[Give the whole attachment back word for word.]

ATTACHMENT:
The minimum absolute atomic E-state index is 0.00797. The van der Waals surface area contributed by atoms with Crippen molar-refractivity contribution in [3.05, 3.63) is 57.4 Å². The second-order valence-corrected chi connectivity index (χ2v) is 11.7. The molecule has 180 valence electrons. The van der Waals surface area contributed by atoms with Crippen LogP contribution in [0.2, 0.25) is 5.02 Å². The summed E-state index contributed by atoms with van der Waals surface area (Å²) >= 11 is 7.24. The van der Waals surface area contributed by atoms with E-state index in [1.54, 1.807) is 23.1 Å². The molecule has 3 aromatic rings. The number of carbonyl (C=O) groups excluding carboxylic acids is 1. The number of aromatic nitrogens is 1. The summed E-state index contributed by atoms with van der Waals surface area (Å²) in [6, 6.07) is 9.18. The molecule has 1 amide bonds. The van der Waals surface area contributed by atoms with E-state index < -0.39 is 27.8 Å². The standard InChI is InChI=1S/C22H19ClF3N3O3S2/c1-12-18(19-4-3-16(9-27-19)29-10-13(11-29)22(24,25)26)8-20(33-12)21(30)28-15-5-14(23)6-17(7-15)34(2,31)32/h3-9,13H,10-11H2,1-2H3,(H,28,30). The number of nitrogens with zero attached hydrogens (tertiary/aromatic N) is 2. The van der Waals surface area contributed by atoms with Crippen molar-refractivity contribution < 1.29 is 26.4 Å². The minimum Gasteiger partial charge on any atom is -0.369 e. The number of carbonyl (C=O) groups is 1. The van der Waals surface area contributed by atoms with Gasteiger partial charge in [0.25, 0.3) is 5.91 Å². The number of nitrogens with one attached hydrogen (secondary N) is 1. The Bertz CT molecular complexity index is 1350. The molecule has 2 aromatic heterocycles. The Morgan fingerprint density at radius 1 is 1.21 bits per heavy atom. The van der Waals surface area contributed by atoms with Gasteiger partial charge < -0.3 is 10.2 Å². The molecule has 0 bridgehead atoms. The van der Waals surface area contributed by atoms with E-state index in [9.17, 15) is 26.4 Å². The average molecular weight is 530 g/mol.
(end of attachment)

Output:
The minimum absolute atomic E-state index is 0.00797. The van der Waals surface area contributed by atoms with Crippen molar-refractivity contribution in [3.05, 3.63) is 57.4 Å². The second-order valence-corrected chi connectivity index (χ2v) is 11.7. The molecule has 180 valence electrons. The van der Waals surface area contributed by atoms with Crippen LogP contribution in [0.2, 0.25) is 5.02 Å². The summed E-state index contributed by atoms with van der Waals surface area (Å²) >= 11 is 7.24. The van der Waals surface area contributed by atoms with E-state index in [1.54, 1.807) is 23.1 Å². The molecule has 3 aromatic rings. The number of carbonyl (C=O) groups excluding carboxylic acids is 1. The number of aromatic nitrogens is 1. The summed E-state index contributed by atoms with van der Waals surface area (Å²) in [6, 6.07) is 9.18. The molecule has 1 amide bonds. The van der Waals surface area contributed by atoms with E-state index < -0.39 is 27.8 Å². The standard InChI is InChI=1S/C22H19ClF3N3O3S2/c1-12-18(19-4-3-16(9-27-19)29-10-13(11-29)22(24,25)26)8-20(33-12)21(30)28-15-5-14(23)6-17(7-15)34(2,31)32/h3-9,13H,10-11H2,1-2H3,(H,28,30). The number of nitrogens with zero attached hydrogens (tertiary/aromatic N) is 2. The van der Waals surface area contributed by atoms with Crippen molar-refractivity contribution < 1.29 is 26.4 Å². The minimum Gasteiger partial charge on any atom is -0.369 e. The number of carbonyl (C=O) groups is 1. The van der Waals surface area contributed by atoms with Gasteiger partial charge in [0.25, 0.3) is 5.91 Å². The number of nitrogens with one attached hydrogen (secondary N) is 1. The Bertz CT molecular complexity index is 1350. The molecule has 2 aromatic heterocycles. The Morgan fingerprint density at radius 1 is 1.21 bits per heavy atom. The van der Waals surface area contributed by atoms with Gasteiger partial charge < -0.3 is 10.2 Å². The molecule has 0 bridgehead atoms. The van der Waals surface area contributed by atoms with E-state index in [9.17, 15) is 26.4 Å². The average molecular weight is 530 g/mol.